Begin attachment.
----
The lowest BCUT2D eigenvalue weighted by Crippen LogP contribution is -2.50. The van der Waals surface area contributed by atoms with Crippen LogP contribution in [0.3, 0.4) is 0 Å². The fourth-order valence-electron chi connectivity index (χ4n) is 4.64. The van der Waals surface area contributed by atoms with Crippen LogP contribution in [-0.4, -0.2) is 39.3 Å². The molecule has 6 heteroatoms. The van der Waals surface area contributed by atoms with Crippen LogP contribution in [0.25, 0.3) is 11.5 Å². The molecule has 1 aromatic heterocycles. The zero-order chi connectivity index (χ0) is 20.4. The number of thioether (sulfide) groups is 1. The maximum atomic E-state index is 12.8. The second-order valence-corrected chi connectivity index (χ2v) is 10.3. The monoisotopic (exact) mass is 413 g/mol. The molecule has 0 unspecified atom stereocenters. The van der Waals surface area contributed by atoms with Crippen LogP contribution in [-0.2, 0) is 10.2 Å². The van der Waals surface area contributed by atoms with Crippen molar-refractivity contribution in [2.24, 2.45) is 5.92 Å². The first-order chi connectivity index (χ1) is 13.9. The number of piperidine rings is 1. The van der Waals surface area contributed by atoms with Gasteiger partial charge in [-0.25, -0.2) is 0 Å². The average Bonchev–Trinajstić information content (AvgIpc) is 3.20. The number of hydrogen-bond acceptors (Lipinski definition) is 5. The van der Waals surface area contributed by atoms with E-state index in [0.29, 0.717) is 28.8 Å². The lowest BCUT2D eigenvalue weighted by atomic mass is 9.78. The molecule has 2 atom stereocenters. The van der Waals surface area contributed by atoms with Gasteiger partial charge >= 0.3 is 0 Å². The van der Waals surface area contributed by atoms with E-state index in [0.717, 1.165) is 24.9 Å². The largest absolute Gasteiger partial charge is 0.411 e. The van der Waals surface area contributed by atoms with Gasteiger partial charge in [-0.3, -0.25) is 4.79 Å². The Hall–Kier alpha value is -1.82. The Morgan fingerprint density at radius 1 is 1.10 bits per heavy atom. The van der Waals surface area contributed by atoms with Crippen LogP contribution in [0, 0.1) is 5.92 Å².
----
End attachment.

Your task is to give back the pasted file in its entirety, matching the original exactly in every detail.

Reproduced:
The lowest BCUT2D eigenvalue weighted by Crippen LogP contribution is -2.50. The van der Waals surface area contributed by atoms with Crippen LogP contribution in [0.3, 0.4) is 0 Å². The fourth-order valence-electron chi connectivity index (χ4n) is 4.64. The van der Waals surface area contributed by atoms with Crippen LogP contribution in [-0.4, -0.2) is 39.3 Å². The molecule has 6 heteroatoms. The van der Waals surface area contributed by atoms with Crippen LogP contribution in [0.25, 0.3) is 11.5 Å². The molecule has 1 aromatic heterocycles. The zero-order chi connectivity index (χ0) is 20.4. The number of thioether (sulfide) groups is 1. The maximum atomic E-state index is 12.8. The second-order valence-corrected chi connectivity index (χ2v) is 10.3. The monoisotopic (exact) mass is 413 g/mol. The molecule has 0 unspecified atom stereocenters. The van der Waals surface area contributed by atoms with Crippen LogP contribution in [-0.2, 0) is 10.2 Å². The van der Waals surface area contributed by atoms with Crippen molar-refractivity contribution in [2.24, 2.45) is 5.92 Å². The first-order chi connectivity index (χ1) is 13.9. The number of piperidine rings is 1. The van der Waals surface area contributed by atoms with Gasteiger partial charge in [-0.25, -0.2) is 0 Å². The average Bonchev–Trinajstić information content (AvgIpc) is 3.20. The number of hydrogen-bond acceptors (Lipinski definition) is 5. The van der Waals surface area contributed by atoms with E-state index in [0.29, 0.717) is 28.8 Å². The lowest BCUT2D eigenvalue weighted by atomic mass is 9.78. The molecule has 2 atom stereocenters. The van der Waals surface area contributed by atoms with Gasteiger partial charge >= 0.3 is 0 Å². The van der Waals surface area contributed by atoms with E-state index in [0.717, 1.165) is 24.9 Å². The largest absolute Gasteiger partial charge is 0.411 e. The van der Waals surface area contributed by atoms with Gasteiger partial charge in [-0.3, -0.25) is 4.79 Å². The Hall–Kier alpha value is -1.82. The Morgan fingerprint density at radius 1 is 1.10 bits per heavy atom. The van der Waals surface area contributed by atoms with Crippen LogP contribution in [0, 0.1) is 5.92 Å².